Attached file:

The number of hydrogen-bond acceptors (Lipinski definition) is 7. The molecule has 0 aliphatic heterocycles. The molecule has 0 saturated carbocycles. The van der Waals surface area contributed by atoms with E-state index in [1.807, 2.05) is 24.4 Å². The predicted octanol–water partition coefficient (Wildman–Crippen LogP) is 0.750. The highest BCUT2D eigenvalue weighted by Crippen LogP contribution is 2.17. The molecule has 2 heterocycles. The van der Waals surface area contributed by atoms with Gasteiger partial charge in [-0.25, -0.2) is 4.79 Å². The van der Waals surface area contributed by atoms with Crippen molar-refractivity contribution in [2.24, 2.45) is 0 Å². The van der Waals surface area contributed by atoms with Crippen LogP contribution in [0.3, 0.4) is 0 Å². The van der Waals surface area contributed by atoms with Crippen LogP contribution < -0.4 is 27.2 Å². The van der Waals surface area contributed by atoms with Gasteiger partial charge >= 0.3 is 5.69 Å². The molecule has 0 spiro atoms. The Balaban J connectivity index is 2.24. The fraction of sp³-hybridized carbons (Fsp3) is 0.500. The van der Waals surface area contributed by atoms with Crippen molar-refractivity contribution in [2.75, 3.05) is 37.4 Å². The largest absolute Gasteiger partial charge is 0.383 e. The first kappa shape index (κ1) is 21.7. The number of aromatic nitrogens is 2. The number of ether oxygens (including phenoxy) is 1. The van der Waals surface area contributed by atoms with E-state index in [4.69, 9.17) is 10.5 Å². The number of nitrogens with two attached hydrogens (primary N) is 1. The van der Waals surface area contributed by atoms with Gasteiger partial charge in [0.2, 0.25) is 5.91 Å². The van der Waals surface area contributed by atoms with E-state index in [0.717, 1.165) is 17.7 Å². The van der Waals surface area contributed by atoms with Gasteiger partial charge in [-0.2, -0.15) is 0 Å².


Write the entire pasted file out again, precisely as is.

The number of hydrogen-bond acceptors (Lipinski definition) is 7. The molecule has 0 aliphatic heterocycles. The molecule has 0 saturated carbocycles. The van der Waals surface area contributed by atoms with E-state index in [1.807, 2.05) is 24.4 Å². The predicted octanol–water partition coefficient (Wildman–Crippen LogP) is 0.750. The highest BCUT2D eigenvalue weighted by Crippen LogP contribution is 2.17. The molecule has 2 heterocycles. The van der Waals surface area contributed by atoms with Gasteiger partial charge in [-0.25, -0.2) is 4.79 Å². The van der Waals surface area contributed by atoms with Crippen molar-refractivity contribution in [2.24, 2.45) is 0 Å². The van der Waals surface area contributed by atoms with Crippen LogP contribution in [0.3, 0.4) is 0 Å². The van der Waals surface area contributed by atoms with Crippen LogP contribution < -0.4 is 27.2 Å². The van der Waals surface area contributed by atoms with Gasteiger partial charge >= 0.3 is 5.69 Å². The molecule has 0 spiro atoms. The Balaban J connectivity index is 2.24. The fraction of sp³-hybridized carbons (Fsp3) is 0.500. The van der Waals surface area contributed by atoms with Crippen molar-refractivity contribution in [2.75, 3.05) is 37.4 Å². The largest absolute Gasteiger partial charge is 0.383 e. The first kappa shape index (κ1) is 21.7. The number of aromatic nitrogens is 2. The number of ether oxygens (including phenoxy) is 1. The van der Waals surface area contributed by atoms with E-state index in [4.69, 9.17) is 10.5 Å². The number of nitrogens with two attached hydrogens (primary N) is 1. The van der Waals surface area contributed by atoms with Gasteiger partial charge in [0.2, 0.25) is 5.91 Å². The van der Waals surface area contributed by atoms with E-state index in [0.717, 1.165) is 17.7 Å². The van der Waals surface area contributed by atoms with Gasteiger partial charge in [-0.2, -0.15) is 0 Å².